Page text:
Turkey, European Union relations experiencing ‘chilly’ period: Poll
Turkish Prime Minister Recep Tayyip Erdoğan (L) shakes hands with German Chancellor Angela Merkel (R) during Group of 20 meeting held in St.Petersburg in this Sept 6 file photo. AA photo
Support for Turkey’s accession bid to the European Union has decreased both in Turkey and in the EU, according to the 12th annual Transatlantic Trends survey.
Turkish respondents still favor joining the EU, but their desire to do so has cooled considerably over the past decade, the survey revealed.
44 percent of Turkish respondents said EU membership would be a good thing, down from 48 percent last year and from 73 percent in 2004.
Some 34 percent, up from 29 percent last year and 9 percent in 2004, said it would not be a good thing.
However, Turkey still remains more enthusiastic about joining the EU than most EU member states are about accepting it as a member. Twenty percent of European respondents said Turkey’s accession would be good, while 33 percent said it would be bad and 37 percent said it would be neither good nor bad.
Turkish respondents were most likely to say that Turkey should act alone rather than in cooperation with the EU, the United States, or its regional neighbors.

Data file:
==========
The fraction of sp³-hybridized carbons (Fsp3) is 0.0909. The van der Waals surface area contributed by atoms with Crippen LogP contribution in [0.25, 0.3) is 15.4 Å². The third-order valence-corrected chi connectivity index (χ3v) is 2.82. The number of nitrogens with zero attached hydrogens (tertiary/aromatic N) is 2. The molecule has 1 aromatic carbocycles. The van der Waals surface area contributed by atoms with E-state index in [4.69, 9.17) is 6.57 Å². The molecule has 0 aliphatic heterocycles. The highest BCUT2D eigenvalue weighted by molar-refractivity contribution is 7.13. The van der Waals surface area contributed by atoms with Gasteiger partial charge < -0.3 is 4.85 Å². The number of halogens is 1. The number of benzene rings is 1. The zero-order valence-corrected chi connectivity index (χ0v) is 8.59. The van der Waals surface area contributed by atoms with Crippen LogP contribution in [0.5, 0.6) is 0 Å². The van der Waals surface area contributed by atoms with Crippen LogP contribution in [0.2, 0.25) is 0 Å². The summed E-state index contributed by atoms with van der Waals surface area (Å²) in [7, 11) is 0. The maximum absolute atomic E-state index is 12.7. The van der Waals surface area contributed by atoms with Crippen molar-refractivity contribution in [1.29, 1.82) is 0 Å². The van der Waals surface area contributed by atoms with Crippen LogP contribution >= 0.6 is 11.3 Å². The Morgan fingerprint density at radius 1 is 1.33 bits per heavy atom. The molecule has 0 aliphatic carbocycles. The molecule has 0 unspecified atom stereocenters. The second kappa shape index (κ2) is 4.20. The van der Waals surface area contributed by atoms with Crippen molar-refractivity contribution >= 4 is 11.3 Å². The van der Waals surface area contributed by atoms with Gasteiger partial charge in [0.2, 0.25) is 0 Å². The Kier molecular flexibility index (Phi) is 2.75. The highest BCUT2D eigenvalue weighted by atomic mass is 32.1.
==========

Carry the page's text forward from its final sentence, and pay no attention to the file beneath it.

Some 38 percent of Turkish respondents said Turkey should act independently on international matters, while 21 percent said it should cooperate with the EU.
Transatlantic Trends is an annual survey of U.S. and European public opinion conducted by the German Marshall Fund of the United States (GMF) and the Compagnia di San Paolo. Polling was conducted by TNS Opinion between June 3 and June 27, 2013. In Turkey, polling was suspended for a week, before being later completed by July 2, 2013.
Eleven EU member states were surveyed in total: France, Germany, Italy, the Netherlands, Poland, Portugal, Romania, Slovakia, Spain, Sweden, and the United Kingdom, as well as the United States and Turkey.
“The Transatlantic Trends 2013 results highlight the fact that although Turkish public opinion continues to maintain a tendency towards acting alone on international matters, there is also a convergence with American, and particularly, European public opinions on specific foreign policy issues,” GMF’s Ankara Office Director Özgür Ünlühisarcıklı said.
When asked about Syria, Turkish respondents were even less enthusiastic about intervention than last year. Some 72 percent said Turkey should stay out completely, compared to 57 percent in 2012, while 21 percent said Turkey should intervene, compared to 32 percent in 2012.
Europeans and Americans are also not in favor of military intervention in Syria. Some 72 percent of Europeans and 62 percent of Americans were polled as being against their governments stepping into the conflict. Meanwhile, Turkish respondents remained divided on NATO, with 39 percent saying it is still essential.